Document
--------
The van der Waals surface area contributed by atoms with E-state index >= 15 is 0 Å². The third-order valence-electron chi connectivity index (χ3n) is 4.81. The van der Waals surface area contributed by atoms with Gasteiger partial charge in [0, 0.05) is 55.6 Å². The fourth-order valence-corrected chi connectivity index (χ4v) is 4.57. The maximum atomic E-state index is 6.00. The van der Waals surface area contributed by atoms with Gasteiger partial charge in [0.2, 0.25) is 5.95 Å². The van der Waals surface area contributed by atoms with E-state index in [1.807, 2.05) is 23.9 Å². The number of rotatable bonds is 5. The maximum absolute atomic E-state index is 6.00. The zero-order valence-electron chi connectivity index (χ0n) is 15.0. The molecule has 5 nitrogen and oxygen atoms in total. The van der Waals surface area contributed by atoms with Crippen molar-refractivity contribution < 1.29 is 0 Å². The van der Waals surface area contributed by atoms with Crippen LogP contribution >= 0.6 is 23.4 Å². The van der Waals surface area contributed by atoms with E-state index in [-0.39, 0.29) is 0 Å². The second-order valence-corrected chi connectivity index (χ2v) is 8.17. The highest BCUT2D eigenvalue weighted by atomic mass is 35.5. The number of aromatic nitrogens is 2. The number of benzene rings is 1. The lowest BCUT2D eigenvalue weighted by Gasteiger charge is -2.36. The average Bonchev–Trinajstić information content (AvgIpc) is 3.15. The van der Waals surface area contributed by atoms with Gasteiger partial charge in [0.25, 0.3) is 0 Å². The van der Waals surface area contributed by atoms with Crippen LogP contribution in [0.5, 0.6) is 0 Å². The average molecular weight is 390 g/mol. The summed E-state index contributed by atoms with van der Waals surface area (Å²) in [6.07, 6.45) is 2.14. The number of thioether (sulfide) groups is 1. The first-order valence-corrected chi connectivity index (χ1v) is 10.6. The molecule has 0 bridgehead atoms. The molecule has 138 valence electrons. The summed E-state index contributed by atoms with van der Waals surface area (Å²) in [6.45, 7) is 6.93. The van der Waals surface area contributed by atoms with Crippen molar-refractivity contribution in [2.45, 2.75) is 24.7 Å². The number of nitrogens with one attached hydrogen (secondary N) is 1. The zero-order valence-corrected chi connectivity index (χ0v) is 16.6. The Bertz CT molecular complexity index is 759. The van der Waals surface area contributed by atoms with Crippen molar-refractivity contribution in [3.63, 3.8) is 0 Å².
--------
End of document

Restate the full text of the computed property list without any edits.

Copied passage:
The van der Waals surface area contributed by atoms with E-state index >= 15 is 0 Å². The third-order valence-electron chi connectivity index (χ3n) is 4.81. The van der Waals surface area contributed by atoms with Gasteiger partial charge in [0, 0.05) is 55.6 Å². The fourth-order valence-corrected chi connectivity index (χ4v) is 4.57. The maximum atomic E-state index is 6.00. The van der Waals surface area contributed by atoms with Gasteiger partial charge in [0.2, 0.25) is 5.95 Å². The van der Waals surface area contributed by atoms with E-state index in [1.807, 2.05) is 23.9 Å². The number of rotatable bonds is 5. The maximum absolute atomic E-state index is 6.00. The zero-order valence-electron chi connectivity index (χ0n) is 15.0. The molecule has 5 nitrogen and oxygen atoms in total. The van der Waals surface area contributed by atoms with Crippen molar-refractivity contribution < 1.29 is 0 Å². The van der Waals surface area contributed by atoms with Crippen LogP contribution >= 0.6 is 23.4 Å². The van der Waals surface area contributed by atoms with E-state index in [-0.39, 0.29) is 0 Å². The second-order valence-corrected chi connectivity index (χ2v) is 8.17. The highest BCUT2D eigenvalue weighted by atomic mass is 35.5. The number of aromatic nitrogens is 2. The number of benzene rings is 1. The lowest BCUT2D eigenvalue weighted by Gasteiger charge is -2.36. The average Bonchev–Trinajstić information content (AvgIpc) is 3.15. The van der Waals surface area contributed by atoms with Gasteiger partial charge in [0.25, 0.3) is 0 Å². The van der Waals surface area contributed by atoms with Crippen LogP contribution in [0.5, 0.6) is 0 Å². The average molecular weight is 390 g/mol. The summed E-state index contributed by atoms with van der Waals surface area (Å²) in [6.07, 6.45) is 2.14. The number of thioether (sulfide) groups is 1. The first-order valence-corrected chi connectivity index (χ1v) is 10.6. The molecule has 0 bridgehead atoms. The molecule has 138 valence electrons. The summed E-state index contributed by atoms with van der Waals surface area (Å²) in [6.45, 7) is 6.93. The van der Waals surface area contributed by atoms with Crippen molar-refractivity contribution in [2.45, 2.75) is 24.7 Å². The number of nitrogens with one attached hydrogen (secondary N) is 1. The zero-order valence-corrected chi connectivity index (χ0v) is 16.6. The Bertz CT molecular complexity index is 759. The van der Waals surface area contributed by atoms with Crippen molar-refractivity contribution in [3.63, 3.8) is 0 Å².